Over the next five to ten days, the 75 teams would see the best and most brutal scenery New Zealand has to offer. Beginning with the paddle from the serene waters of Pohara, then into the nasty chop of wind-whipped Cook Strait, teams began a grueling montage of outdoor sports - a 55K uphill mountain bike ride, a trek over Mt. Arthur, more mountain biking, a bit of whitewater rafting, more trekking, a little rappelling, a little more mountain biking and then the finish. The elevation would never be flat, and the temperature would always be either too hot or freezing cold.

It has become a cliche to say that adventure racing pushes men and women to their mental, physical and emotional limits, but that is exactly what Hunt has planned. The veteran of several Raids and Ecos designs the course with pain in mind. "Being an adventure racer, I know just how much teams can take - and design the course around the very edge of those limits," Hunt admitted.

Several American teams made the 747 flight into Auckland, followed by the puddle-jump into Nelson. Team Schwab and Presidio, from San Francisco and a team from San Diego led by veterans Dan O'Shea and Harald Zundel.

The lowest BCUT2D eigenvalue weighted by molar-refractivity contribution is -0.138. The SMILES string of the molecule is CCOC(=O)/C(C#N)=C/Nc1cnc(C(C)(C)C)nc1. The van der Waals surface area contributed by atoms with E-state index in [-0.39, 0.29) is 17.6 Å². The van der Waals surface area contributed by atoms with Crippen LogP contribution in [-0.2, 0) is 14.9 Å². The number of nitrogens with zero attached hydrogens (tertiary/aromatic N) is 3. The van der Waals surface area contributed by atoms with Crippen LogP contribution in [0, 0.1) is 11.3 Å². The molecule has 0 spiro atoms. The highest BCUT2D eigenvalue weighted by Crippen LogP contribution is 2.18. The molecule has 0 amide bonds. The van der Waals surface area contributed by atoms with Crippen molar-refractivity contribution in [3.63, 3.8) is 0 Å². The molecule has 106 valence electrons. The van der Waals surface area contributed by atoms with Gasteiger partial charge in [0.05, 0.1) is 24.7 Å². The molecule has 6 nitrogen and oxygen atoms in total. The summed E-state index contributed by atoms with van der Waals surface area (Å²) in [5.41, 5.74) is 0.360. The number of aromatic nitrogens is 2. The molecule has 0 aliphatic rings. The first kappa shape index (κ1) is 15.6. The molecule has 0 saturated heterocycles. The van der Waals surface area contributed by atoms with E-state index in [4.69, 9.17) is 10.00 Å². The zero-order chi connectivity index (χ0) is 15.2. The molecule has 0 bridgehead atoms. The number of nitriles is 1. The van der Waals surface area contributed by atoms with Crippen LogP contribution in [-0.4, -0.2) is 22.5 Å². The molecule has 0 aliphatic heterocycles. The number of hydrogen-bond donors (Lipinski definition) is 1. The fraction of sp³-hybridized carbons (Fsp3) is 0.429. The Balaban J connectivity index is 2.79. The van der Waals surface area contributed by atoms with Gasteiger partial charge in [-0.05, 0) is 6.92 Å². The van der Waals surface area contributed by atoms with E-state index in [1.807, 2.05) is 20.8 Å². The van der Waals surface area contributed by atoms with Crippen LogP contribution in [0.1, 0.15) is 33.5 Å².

All are fit and experienced, with that perfect chemistry required of adventure racing - a little perseverance, a lot of endurance, a generous helping of love (sometimes through gritted teeth, just to keep the peace) for your fellow man. But, while these squads never lost their competitive fire, the Kiwis immediately outclassed them.

Late on the first day, New Zealand's Star and Garter (a team led by two-time Raid champ Steve Gurney) had already finished the paddle and mountain bike leg and begun trekking toward Mt. Arthur. Meanwhile, O'Shea's team is part of a long line of racers walking their bikes up a 10-mile climb through thick forest. "What can you do?" he asked. "Our woman is sick already, and we can't burn her out early by forcing her to ride. So we walk."

Further up the road, Schwab was out of race mode, stopping to change into warm clothes rather than change on the fly, a la adventure racing's "always move forward" dictate. "We're just working out the bugs," he said happily. "Things will pick up for us."